Today has been a wonderful reprieve from the more intense parts of our tour thus far (and it’s funny that I think that it’s already intense because our program coordinator has told us that next week is when the difficulty really begins; welcome to the Land, I suppose!). Anyway, knowing that it will become more challenging to look at, feel, and process over the upcoming days makes it perhaps all the sweeter to have had this simpler day.
There is never any truly simple piece of information about this Land, but Caesarea and Haifa (and, more than likely, Nazareth, where we just arrived and will be for the next two days) were far easier emotionally than Jerusalem. We saw one of Herod’s palaces, the court where Paul was held, a beautiful Baha’i garden, a church where incredible prison ministry is being done, and the views from the best restaurant we’ve been to so far, among others.
I’ll focus on our time in House of Grace, a church where post-prison rehabilitation work is happening. (Side note: I can tell that, throughout this trip, we’re going to meet a lot of people who were tired of waiting around for progress to happen, so they instead just got to work – amazing work – on personal and grassroots levels. I’m so excited to get to meet them, hear their stories, learn from their tactics, and be inspired to come home with a different heart from the one I left with just a few weeks earlier).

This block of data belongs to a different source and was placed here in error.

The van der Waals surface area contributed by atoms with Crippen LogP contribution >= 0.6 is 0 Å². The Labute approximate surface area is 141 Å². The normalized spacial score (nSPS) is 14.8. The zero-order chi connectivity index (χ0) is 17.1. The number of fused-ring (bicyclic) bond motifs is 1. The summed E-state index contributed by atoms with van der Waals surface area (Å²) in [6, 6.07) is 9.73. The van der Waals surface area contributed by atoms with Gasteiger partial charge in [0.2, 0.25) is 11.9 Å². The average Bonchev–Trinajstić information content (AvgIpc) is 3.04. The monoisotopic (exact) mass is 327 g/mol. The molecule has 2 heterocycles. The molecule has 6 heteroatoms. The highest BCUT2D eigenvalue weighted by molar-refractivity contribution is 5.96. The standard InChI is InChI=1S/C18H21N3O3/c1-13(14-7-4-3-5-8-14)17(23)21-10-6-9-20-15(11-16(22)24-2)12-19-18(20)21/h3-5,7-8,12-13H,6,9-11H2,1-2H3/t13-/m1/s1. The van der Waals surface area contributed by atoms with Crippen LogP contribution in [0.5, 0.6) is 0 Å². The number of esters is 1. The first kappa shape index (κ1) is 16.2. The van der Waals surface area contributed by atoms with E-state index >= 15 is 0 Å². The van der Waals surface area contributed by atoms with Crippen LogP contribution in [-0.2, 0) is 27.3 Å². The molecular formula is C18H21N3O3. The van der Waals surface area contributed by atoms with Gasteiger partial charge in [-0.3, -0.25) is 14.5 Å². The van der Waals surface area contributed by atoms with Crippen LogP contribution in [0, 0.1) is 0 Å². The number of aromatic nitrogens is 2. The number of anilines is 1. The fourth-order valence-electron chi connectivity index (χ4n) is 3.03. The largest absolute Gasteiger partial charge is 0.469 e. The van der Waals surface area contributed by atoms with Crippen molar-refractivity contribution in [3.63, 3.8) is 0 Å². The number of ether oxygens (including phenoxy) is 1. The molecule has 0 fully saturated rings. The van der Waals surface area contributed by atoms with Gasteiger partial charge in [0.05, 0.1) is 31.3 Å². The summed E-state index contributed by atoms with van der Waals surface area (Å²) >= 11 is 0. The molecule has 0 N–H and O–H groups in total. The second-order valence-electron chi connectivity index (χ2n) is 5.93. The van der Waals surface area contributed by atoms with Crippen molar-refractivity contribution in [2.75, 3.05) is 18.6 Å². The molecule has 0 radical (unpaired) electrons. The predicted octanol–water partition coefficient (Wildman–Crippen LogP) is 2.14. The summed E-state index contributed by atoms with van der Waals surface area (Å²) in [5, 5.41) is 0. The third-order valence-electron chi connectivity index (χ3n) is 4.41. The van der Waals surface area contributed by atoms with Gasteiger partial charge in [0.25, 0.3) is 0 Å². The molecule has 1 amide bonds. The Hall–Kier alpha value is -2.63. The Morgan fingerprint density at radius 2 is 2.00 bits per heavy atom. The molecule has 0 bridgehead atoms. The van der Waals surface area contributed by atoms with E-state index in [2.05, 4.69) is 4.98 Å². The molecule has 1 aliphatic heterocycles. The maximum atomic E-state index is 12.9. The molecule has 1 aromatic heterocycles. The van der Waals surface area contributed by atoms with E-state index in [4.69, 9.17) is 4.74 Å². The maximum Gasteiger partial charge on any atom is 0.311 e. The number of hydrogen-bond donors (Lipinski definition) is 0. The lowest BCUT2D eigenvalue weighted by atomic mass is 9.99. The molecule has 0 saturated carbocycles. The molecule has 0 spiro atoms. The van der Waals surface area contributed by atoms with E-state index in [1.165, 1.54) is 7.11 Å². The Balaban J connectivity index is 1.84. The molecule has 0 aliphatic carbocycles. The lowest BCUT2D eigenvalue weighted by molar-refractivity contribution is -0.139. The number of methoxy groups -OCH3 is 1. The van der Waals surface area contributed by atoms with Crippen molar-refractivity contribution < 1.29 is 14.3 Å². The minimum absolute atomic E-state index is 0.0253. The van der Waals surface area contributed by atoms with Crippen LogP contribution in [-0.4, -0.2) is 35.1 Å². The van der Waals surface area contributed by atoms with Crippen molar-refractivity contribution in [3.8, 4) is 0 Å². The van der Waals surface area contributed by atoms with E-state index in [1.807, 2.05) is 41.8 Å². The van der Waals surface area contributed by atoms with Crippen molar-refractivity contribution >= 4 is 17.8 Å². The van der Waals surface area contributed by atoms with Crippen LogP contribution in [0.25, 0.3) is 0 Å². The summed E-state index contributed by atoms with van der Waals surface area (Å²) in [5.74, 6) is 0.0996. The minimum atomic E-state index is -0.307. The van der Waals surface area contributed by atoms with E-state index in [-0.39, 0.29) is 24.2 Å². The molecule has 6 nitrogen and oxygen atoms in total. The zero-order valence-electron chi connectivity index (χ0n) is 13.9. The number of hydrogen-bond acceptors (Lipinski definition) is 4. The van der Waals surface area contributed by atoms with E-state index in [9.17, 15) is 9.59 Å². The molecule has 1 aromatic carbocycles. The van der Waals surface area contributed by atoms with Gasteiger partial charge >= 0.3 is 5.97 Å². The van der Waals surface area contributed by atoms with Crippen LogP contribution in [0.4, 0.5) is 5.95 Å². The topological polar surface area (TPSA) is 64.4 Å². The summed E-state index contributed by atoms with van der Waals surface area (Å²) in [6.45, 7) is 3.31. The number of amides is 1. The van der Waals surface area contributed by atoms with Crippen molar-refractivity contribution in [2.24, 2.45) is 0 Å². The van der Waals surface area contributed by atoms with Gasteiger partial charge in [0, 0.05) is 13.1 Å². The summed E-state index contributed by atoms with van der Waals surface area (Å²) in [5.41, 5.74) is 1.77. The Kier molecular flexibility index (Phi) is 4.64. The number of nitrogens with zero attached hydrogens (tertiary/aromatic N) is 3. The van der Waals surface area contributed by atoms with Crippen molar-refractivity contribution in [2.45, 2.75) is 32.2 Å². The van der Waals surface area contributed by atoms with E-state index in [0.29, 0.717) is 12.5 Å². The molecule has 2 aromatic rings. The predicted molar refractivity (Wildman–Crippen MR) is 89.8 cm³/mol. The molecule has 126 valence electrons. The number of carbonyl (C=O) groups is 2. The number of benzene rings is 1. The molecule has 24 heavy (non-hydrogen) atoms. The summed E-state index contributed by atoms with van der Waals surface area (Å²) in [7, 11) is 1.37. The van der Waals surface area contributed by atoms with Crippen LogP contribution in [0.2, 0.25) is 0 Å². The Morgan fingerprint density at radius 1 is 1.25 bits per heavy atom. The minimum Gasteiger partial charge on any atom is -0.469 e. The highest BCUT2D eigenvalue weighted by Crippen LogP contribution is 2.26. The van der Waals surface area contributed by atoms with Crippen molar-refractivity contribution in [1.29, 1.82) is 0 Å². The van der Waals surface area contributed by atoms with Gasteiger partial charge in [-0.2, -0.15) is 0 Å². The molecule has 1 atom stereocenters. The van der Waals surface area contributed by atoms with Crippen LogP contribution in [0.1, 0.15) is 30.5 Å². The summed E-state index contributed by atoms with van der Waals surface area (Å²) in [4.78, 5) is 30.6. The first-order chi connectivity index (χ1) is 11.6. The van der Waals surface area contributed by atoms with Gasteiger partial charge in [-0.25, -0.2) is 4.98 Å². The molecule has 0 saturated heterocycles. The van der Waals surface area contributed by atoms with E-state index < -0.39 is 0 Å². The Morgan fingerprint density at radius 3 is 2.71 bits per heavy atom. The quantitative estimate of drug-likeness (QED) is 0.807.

Our tour guide for the next few days is an Arab Christian named Ghada, so it was fun to have her with us in an Arab Christian church, specifically one that used to be Greek Orthodox but then was switched over to the control of Roman Catholic Pope after doctrinal disputes. She even sang a hymn for us in Arabic! She was able to add to the knowledge and passion of the man named Jared who now runs the ministry his parents started many years ago upon processing through this passage in the Gospel of Matthew:
“‘When the Son of Man comes in his glory, and all the angels with him, then he will sit on his glorious throne. Before him will be gathered all the nations, and he will separate people one from another as a shepherd separates the sheep from the goats. And he will place the sheep on his right, but the goats on his left. Then the King will say to those on his right, ‘Come, you who are blessed by my Father, inherit the kingdom prepared for you from the foundation of the world. For I was hungry and you gave me food, I was thirsty and you gave me drink, I was a stranger and you welcomed me, I was naked and you clothed me, I was sick and you visited me, I was in prison and you came to me… Truly, I say to you, as you did it to the least of these my brothers, you did it to me.’”
– Matthew 25:31-36, 40b
They were the first halfway house in Israel with this purpose and now are the only Arab halfway house (the Israeli government asked them to specialize back in 2011). They work with folks who have vied for permission to spend their last third of a prison sentence in a rehabilitative center instead of a punitive one (after showing good behavior throughout the first two-thirds of their sentence). This is especially important work here because in a more conservative culture like that in the Land, being imprisoned means being ostracized from your family. Even more so than in most cultures and lands, family is crucial to literal and metaphorical survival here.